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Journal of Asian American Studies 4.3 (2001) 235-250



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Jewish and Japanese American Reparations:
Political Lessons for the Africana Community

ricardo rené laremont


Jewish Reparations

In 1945 the German people, after having been defeated by the Allied forces, were forced to confront their aspirations of invincible military prowess and alleged racial superiority. After having been defeated in war, few Germans were concerned with the Jewish survivors of their concentration camps. Fewer considered claims for Jewish reparations seriously. Nevertheless, in 1945, Jewish people began raising demands for reparations. In 1952, they obtained reparations via an international treaty entitled the Luxembourg Agreement, which obligated the Federal Republic of Germany (West Germany) to pay 3.45 billion Deutsche Marks (DM) ($845 million) in reparations to Israel and the Conference on Jewish Material Claims Against Germany (the Claims Conference) for Jewish beneficiaries over a twelve-year period. Politics rather than benevolence forced the Germans to make this decision.

When we reflect upon the social and political climate of immediate post-World War II Germany, it is probably very difficult for most of us to imagine the hostile climate and the vigorous political opposition that confronted Jews in their quest for reparations. During that first decade after World War II, Jewish victims of Nazi terror often had to confront their former persecutors on a daily basis. Many Nazis who should have been jailed after World War II frequently reentered government. Large [End Page 235] numbers of the German people clearly abhorred their Jewish victims during the war; after the war they did not undergo a sudden conversion to tolerance and acceptance. In this environment, despite considerable societal and political odds, the Jewish reparations movement was successful in attaining its objectives.

The obligation to pay reparations was imposed by the Allies and Israel upon Germany and the German people; it was also partly embraced by Germany itself because it eventually became in its interest to do so. Paying reparations was costly and burdensome. Nevertheless, because of the diplomatic pressure applied by the Allies, the state of Israel, and the Claims Conference, West Germany succumbed and submitted to paying reparations. This was done despite mass West German grass-roots opposition to the idea.

Forerunner to Reparations: The Allied Restitution Law

Formal reparations payments were embodied in a treaty entitled the Luxembourg Agreement, which was signed in 1952. Even before the enactment of this treaty, however, the U.S. military government in West Germany recognized that dispossessed Jews were entitled to reparations for lost property. In November 1947, the U.S. military government promulgated Law Number 59 on the Restitution of Property Stolen During the Course of "Aryanization of the Economy." This martial law created the first set of legal procedures for the restitution of property taken from Jewish persons during the Nazi period. This first law focused on the restitution of property to individuals or, alternatively, the provision of monetary compensation for losses. Under this law, legal remedies were available only to individuals who could prove property loss. This martial law did not provide for collective rights for reparations. That right would be created later in the Luxembourg Agreement.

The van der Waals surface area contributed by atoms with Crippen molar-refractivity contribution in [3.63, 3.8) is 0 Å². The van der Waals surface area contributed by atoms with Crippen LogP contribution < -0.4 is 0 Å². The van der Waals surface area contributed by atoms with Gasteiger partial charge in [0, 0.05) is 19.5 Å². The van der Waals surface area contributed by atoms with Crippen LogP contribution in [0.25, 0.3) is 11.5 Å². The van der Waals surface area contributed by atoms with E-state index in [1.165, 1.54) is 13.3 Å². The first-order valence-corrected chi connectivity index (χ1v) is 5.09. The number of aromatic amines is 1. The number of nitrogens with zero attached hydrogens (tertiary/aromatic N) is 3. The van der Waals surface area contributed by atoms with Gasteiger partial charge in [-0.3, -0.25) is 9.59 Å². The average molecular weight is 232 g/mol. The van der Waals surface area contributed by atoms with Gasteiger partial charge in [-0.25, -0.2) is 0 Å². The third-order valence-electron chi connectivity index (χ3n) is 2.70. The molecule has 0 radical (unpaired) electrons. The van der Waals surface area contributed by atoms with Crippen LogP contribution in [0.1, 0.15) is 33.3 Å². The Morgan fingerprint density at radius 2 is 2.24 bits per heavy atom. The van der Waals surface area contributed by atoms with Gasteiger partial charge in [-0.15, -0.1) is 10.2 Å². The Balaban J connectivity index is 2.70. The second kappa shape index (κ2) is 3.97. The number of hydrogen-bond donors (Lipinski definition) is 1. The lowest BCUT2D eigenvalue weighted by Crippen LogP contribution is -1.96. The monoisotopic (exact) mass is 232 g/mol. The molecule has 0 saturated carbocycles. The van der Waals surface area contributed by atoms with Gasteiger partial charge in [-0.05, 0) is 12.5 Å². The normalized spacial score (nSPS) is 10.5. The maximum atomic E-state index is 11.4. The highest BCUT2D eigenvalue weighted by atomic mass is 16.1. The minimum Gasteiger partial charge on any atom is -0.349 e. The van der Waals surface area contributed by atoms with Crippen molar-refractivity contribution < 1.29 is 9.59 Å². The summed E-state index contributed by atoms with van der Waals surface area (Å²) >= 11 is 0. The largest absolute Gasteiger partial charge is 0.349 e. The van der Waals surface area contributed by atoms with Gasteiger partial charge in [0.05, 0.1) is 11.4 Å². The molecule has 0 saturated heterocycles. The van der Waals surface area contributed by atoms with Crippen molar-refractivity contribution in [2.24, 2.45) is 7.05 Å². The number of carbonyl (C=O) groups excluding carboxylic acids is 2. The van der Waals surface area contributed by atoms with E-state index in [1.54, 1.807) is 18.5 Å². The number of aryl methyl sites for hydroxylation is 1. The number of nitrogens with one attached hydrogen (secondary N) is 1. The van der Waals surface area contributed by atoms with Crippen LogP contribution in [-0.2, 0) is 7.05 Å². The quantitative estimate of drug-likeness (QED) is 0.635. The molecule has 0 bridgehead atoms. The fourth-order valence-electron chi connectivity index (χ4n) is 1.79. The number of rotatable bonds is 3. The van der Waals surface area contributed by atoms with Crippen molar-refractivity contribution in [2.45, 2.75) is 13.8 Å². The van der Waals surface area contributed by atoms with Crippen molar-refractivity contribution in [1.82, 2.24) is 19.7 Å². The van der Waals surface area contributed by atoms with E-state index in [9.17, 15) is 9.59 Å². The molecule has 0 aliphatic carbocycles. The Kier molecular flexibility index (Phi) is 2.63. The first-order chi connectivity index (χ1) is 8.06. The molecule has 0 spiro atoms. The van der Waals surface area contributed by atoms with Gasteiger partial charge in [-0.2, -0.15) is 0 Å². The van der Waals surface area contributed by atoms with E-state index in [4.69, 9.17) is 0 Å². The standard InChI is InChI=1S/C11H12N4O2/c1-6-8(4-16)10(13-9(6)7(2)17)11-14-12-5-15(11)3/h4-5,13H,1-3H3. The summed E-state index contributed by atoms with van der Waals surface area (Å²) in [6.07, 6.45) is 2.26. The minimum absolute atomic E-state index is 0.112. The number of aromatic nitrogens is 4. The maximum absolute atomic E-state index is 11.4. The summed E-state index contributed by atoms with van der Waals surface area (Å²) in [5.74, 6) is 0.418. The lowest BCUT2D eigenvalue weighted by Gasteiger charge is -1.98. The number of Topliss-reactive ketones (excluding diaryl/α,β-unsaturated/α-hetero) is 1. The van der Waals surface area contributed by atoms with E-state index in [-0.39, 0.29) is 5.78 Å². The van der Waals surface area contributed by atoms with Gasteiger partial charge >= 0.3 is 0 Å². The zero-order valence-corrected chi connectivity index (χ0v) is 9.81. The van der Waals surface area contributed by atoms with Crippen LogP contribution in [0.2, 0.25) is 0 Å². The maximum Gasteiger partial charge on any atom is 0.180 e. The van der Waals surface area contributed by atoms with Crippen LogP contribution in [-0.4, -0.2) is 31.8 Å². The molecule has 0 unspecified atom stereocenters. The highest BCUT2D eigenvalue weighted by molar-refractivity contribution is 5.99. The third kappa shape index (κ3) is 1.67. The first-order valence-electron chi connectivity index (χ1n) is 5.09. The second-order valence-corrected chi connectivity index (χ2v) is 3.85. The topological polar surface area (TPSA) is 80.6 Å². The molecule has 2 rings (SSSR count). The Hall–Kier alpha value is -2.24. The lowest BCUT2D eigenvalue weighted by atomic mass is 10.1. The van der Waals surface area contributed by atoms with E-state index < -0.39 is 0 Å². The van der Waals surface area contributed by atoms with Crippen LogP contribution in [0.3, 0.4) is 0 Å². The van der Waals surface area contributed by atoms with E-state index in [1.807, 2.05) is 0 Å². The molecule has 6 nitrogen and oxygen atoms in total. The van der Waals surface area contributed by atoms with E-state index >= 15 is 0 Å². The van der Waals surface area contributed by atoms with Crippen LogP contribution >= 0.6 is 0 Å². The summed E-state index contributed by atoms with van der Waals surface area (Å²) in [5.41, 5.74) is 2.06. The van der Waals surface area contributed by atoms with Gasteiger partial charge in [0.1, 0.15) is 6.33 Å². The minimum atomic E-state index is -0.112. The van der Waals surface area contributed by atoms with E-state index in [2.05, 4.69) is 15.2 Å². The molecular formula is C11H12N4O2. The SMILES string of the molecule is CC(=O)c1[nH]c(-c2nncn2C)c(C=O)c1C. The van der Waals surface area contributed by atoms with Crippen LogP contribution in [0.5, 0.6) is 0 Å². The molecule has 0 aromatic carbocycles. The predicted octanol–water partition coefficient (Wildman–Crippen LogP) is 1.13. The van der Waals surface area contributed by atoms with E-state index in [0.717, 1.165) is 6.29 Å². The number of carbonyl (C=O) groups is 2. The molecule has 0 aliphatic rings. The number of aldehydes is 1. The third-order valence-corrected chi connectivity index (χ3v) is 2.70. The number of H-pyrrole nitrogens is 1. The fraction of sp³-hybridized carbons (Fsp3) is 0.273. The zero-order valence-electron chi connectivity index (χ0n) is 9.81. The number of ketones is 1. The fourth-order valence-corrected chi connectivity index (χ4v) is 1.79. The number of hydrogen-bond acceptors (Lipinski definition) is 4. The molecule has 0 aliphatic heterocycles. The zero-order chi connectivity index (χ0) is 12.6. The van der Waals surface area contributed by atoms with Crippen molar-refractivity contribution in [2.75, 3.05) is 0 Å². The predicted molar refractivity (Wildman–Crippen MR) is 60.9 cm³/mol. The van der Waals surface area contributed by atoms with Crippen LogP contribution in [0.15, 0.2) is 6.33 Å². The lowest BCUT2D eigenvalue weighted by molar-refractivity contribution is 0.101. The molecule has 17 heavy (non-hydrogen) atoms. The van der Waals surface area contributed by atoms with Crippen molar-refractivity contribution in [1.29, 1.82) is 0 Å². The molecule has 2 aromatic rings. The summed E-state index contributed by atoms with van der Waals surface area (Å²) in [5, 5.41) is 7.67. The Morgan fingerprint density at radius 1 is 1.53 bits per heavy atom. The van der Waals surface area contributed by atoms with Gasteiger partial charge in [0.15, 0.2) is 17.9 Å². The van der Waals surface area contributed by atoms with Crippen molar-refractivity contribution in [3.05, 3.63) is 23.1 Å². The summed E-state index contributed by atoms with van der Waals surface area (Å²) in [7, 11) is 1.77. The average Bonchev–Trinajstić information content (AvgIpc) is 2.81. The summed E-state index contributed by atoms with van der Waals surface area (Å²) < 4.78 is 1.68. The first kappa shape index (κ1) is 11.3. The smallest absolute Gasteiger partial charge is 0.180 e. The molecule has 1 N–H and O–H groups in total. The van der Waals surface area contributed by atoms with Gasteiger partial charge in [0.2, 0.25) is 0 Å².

The Luxembourg Agreement

Beginning in 1949, the state of Israel and the Claims Conference began diplomatic efforts demanding German acknowledgement and financial responsibility for Nazi war crimes. In its initial post-war demands, Israel [End Page 236] and the Conference demanded financial reparations, efforts to combat anti-Semitism, the reeducation of the German young people, and investigations of continued Nazi participation in the new West German government.

In response to these demands, Chancellor Konrad Adenauer had this to say in his September 27, 1951 address to the Bundestag:

The overwhelming majority of the German people abominated the crimes committed against the Jews and did not participate in them. During the Nazi period there were many among the German people during the Nazi period who showed their readiness to help their fellow Jewish citizens at their own peril for religious reasons, from distress of conscience, out of shame at the disgrace of the...

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Additional Information

ISSN
1096-8598
Print ISSN
1097-2129
Pages
pp. 235-250
Launched on MUSE
2001-10-01
Open Access
No
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